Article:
The E-Sylum:  Volume 11, Number 4, January 27, 2008, Article 26


[In the past we've discussed the virtual currencies of online
worlds such as Second Life.   For students of financial history
the lastest news from the online world may seem like déjà vu -
the abuses and collapse of the Second Life financial system
clearly echo the abuses and collapse over a century ago in
the real U.S. financial system.  Too many unregulated banks
operating without scrutiny provide a ripe environment for
abuse, and users of the virtual banks have been liberated of
up to $750,000 in real money.  -Editor]

In the real world, banks are reeling from the subprime-mortgage
mess. In the online game Second Life, a shutdown of the make-
believe banking system is causing real-life havoc for thousands
of people.

Yesterday, the San Francisco company that runs the popular
fantasy game pulled the plug on about a dozen pretend financial
institutions that were funded with actual money from some of
the 12 million registered users of Second Life. Linden Lab
said the move was triggered by complaints that some of the
virtual banks had reneged on promises to pay high returns on
customer deposits.

Second Life is an elaborate online world where players
create new identities for themselves -- images called
avatars. These avatars can own land, run businesses and
build homes. And there's a link to the real economy: To
buy things, players use credit cards or eBay Inc.'s
alternative payment service PayPal to convert actual U.S.
currency into "Linden dollars," which can be deposited
using pretend ATMs into Second Life's virtual banks.

The banks of Second Life were operated by other players,
who enticed deposits by offering interest rates. While
some banks paid interest as promised, others used depositors'
money for unsuccessful Second Life land and gambling deals.
Under its new banking rules, Second Life says only chartered
banks will be allowed -- though it isn't clear any real
chartered banks will operate in the virtual play world.

The shutdown has caused a real-life bank run by Second
Life depositors. Though some players managed to get their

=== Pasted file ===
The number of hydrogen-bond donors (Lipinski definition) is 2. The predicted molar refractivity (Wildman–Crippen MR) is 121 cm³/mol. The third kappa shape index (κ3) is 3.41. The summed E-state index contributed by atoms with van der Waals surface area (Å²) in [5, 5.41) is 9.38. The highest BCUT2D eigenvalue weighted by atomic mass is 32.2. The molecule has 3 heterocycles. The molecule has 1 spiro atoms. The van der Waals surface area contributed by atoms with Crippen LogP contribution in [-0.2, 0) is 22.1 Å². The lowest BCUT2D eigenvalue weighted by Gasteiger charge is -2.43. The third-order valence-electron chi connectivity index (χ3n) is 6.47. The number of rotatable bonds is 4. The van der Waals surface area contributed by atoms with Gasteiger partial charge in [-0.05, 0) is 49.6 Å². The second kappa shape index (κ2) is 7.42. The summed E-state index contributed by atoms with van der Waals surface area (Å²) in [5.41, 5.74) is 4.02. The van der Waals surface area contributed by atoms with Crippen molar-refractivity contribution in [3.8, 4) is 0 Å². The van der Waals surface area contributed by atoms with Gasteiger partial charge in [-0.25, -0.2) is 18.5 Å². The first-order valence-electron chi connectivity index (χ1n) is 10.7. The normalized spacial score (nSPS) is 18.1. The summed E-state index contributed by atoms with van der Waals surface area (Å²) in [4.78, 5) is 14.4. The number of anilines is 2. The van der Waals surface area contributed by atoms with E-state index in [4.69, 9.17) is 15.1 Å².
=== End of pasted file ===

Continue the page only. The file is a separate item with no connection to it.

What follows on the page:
Linden dollars out, others are finding that they can no
longer make withdrawals from the make-believe ATMs. As a
result, they can't exchange their Linden-dollar deposits
back into real dollars. Linden officials won't say how
much money has been lost, but a run on another virtual
bank in August may have cost Second Life depositors an
estimated $750,000 in actual money.

"There is not a whole lot that is fake about this," says
Robert Bloomfield, a professor at Cornell University's
Johnson School of Management. Mr. Bloomfield's own Second
Life avatar, named Beyers Sellers, hosts a pretend television
show in the online game about virtual economics.

Linden announced plans for yesterday's shutdown two weeks
ago, and since then Second Life players have been streaming
into the fantasy banks to withdraw their deposits, which
are convertible into U.S. dollars at a floating rate.
Yesterday, one U.S. dollar was worth an average of 269
Linden dollars, its typical exchange rate.

The collapse led to an outcry from depositors at Second
Life banks. Linden responded on Jan. 8 by announcing the
broader shutdown, claiming it would "protect our residents
and the integrity of our economy."

Linden essentially acknowledges that the financial services
being offered in its virtual society have evolved to the
point that they need to be regulated in the real world.

From now on, "proof of an applicable government registration
statement or financial institution charter" will be required
of anyone collecting deposits in Second Life, according to
Linden. The company insists it "isn't, and can't start acting
as, a banking regulator."

"If this is real money, there is an argument that you need
to follow real law," says Benjamin Duranske, a lawyer who
runs the Second Life Bar Association and is writing a book
on virtual law.

To read the complete article, see:
Full Story

  Wayne Homren, Editor

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